From the Bloody Nursery of Revolution, Democracytags: French Revolution, violence, revolutions, Guillaume Mazeau, Reign of Terror
Guillaume Mazeau is Maître de conférences en histoire moderne, at the Institut d'Histoire de la Révolution française at Université Paris-1 Panthéon Sorbonne.
More than two years after the hope that accompanied the so-called “Arab Spring,” the Occidental experts, politicians and public opinions are now chocked by the return of political violence in Egypt, perpetuated by the military. What is striking about these reactions is the difficulty to understand why so many Egyptian former dissidents, liberals and even leftists, who fought against Mubarak and his military dictatorship, now clearly support General Al-Sisi’s coup and even justify the recent massacres of Muslim Brothers. Is it possible to explain such a dramatic shift without blaming these sincere men and women, who claim to struggle for democracy but, at the same time, approve the use of political violence?
The history of modern Atlantic revolutions provides, perhaps, a few answers to these questions. We have indeed forgotten how long and difficult “our” revolutions have been. In very different times and for different reasons, occidental revolutionaries of modernity have dealt with such complex dilemma: how is it possible to create and preserve democracy in the context of revolution, civil war and military conflict? In America and in Europe of the end of the eighteenth century, many liberals and/or revolutionaries pragmatically justified political repression (of the Irish revolutionaries by British troops in 1798), massacres (the American “Indian Wars” of the 1790s), exceptional laws and even dictatorships (the French “Terror” between 1793 and 1794).
Despite the liberal legend, occidental revolutions have never been beds of roses, but typically violent political transitions and civil wars. Our fragile democracies were born in bloody nurseries. They are much more the daughters of difficult compromises than pure political ideals. That is why what happens now in Egypt both deals with a civil revolutionary process and a military counter-revolution.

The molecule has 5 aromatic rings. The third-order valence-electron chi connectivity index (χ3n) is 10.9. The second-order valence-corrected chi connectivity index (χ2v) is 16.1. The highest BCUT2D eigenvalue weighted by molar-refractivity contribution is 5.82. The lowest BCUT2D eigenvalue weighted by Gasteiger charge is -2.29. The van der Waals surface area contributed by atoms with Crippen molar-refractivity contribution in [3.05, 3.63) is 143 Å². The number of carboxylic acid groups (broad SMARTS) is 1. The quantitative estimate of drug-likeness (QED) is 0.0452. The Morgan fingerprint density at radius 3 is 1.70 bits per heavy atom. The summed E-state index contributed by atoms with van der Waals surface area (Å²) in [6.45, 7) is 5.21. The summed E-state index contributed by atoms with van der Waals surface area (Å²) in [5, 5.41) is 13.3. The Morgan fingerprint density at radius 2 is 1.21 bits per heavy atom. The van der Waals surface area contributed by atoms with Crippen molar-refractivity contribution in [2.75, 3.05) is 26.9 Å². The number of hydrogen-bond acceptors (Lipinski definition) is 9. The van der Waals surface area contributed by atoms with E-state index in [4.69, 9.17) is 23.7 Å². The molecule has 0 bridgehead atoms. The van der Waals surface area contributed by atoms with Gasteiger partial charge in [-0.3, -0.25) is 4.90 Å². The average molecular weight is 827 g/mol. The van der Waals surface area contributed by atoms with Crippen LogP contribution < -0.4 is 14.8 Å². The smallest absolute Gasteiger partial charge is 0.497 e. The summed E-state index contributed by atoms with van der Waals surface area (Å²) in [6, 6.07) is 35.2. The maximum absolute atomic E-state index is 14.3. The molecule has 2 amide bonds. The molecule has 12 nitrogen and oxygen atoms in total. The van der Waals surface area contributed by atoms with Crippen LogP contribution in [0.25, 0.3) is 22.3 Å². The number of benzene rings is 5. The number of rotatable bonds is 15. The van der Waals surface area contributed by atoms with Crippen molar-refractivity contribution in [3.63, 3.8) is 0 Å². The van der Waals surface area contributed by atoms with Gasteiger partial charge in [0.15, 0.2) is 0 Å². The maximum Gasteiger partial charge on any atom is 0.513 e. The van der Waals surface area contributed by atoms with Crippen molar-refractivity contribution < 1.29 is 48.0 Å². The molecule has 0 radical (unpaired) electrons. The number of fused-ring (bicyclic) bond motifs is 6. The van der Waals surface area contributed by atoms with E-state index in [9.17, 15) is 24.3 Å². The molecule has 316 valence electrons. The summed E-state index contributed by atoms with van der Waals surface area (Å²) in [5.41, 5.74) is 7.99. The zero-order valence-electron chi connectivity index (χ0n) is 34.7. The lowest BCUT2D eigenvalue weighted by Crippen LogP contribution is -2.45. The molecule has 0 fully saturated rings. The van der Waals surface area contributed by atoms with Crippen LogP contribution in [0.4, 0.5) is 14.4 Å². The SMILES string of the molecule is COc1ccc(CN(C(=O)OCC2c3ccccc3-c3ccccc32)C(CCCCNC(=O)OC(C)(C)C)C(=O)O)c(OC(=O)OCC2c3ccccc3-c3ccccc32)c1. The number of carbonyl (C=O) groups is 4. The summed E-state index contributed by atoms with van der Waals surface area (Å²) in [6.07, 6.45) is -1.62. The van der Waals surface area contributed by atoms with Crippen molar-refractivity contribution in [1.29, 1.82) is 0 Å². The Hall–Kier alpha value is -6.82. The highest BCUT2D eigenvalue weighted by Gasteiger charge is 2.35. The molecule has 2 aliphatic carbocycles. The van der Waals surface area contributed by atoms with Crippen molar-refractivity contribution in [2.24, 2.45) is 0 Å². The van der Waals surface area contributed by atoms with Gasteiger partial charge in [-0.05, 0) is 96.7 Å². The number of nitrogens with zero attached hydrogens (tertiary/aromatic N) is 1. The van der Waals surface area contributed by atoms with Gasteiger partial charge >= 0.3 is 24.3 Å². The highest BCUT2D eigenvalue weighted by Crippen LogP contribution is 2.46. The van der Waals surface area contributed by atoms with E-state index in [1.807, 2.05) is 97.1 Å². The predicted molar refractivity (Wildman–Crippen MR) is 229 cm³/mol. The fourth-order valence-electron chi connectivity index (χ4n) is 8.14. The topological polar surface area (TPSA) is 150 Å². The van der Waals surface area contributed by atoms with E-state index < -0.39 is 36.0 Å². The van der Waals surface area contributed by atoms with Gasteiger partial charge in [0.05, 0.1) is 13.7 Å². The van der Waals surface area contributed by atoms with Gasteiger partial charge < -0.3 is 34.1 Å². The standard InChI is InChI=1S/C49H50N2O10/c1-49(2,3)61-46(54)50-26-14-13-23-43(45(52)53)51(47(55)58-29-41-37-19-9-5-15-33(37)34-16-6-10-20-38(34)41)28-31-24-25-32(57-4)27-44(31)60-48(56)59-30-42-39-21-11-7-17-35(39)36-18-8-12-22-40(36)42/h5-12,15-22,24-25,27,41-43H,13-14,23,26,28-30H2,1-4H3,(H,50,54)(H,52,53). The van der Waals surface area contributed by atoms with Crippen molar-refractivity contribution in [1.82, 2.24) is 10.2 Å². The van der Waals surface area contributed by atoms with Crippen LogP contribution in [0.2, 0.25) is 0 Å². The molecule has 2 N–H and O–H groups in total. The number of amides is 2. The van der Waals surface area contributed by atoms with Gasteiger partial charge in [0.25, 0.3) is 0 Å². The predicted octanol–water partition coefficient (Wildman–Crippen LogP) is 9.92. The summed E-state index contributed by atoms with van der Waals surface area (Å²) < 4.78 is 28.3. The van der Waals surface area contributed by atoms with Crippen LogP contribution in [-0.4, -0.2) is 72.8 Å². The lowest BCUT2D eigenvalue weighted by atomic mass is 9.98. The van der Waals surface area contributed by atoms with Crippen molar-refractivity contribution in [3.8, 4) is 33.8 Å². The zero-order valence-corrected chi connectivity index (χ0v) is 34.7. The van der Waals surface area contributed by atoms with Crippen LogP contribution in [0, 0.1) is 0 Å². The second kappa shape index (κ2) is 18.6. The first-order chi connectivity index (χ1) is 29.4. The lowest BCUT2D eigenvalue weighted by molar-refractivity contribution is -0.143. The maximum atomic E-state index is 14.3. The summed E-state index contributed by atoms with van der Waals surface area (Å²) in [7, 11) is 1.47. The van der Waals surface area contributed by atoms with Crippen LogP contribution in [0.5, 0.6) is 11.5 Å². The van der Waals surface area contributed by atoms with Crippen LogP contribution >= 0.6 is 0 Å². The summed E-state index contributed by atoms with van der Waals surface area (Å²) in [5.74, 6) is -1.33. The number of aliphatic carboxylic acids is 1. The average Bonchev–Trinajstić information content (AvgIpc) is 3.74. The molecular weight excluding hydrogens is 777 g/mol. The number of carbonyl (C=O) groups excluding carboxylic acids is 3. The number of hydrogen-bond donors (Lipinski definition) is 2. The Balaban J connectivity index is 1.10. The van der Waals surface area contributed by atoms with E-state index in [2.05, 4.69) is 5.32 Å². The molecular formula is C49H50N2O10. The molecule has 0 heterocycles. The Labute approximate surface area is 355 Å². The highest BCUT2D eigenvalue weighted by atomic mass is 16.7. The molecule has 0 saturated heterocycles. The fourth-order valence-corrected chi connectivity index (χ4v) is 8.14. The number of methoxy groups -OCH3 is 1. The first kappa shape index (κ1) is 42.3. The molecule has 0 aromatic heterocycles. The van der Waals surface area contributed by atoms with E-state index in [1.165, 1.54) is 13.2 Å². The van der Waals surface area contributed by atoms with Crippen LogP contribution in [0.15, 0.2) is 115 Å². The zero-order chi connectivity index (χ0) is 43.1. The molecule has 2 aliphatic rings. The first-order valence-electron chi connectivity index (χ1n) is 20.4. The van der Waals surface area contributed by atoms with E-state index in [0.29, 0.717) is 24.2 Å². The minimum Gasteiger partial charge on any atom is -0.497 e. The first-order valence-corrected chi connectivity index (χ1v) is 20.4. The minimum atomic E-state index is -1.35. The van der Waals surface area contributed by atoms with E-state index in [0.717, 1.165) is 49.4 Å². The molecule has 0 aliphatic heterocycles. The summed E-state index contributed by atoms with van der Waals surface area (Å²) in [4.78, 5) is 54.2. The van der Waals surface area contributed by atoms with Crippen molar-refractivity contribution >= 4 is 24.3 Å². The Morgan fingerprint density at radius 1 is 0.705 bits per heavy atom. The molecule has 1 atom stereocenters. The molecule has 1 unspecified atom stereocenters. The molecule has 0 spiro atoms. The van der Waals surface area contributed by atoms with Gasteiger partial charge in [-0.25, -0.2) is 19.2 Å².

comments powered by Disqus
- Rubio Surges Into Second In New Hampshire
- Branstad Says Cruz Ran ‘Unethical’ Campaign
- Christie Highlights Santorum’s Endorsement of Rubio
- Portman Comes Out Against Trade Deal
- Megyn Kelly Gets a Book Deal
- A Big List of the Bad Things Clinton Has Done
- An Unambiguous Sign Sanders Won Last Night’s Debate
- Still Friends at the End
- Quote of the Day
- Trump Still Leads as Clinton Slips
- Clinton Can’t Shake Image as Wall Street’s Friend
- Maddow Doesn’t See Sanders Winning
- Why Does the Media Still Shield Chelsea Clinton?
- Bush Jokes His Mother May Have Abused Him
- Rubio Closes the Gap in New Hampshire
- Humans Hard-Wired to Teach, Anthropologist Says
- Parents outraged after students shown ‘white guilt’ cartoon for Black History Month
- Maryland is once again considering retiring its state song
- One of the last remaining Nazis goes on trial in Germany
- Inside story finally told of the young US diplomat who cracked the case of the murder of 4 nuns in El Salvador in 1980
- Historian at the center of Sanders-Clinton debate
- James Loewen Says Additional Baltimore Confederate Statues Should be Removed
- NYT History Book Reviews: Who Got Noticed this Week?
- A historian’s advice to students thinking of getting a PhD in a tough economic climate
- German historian Heinz Richter cleared of charges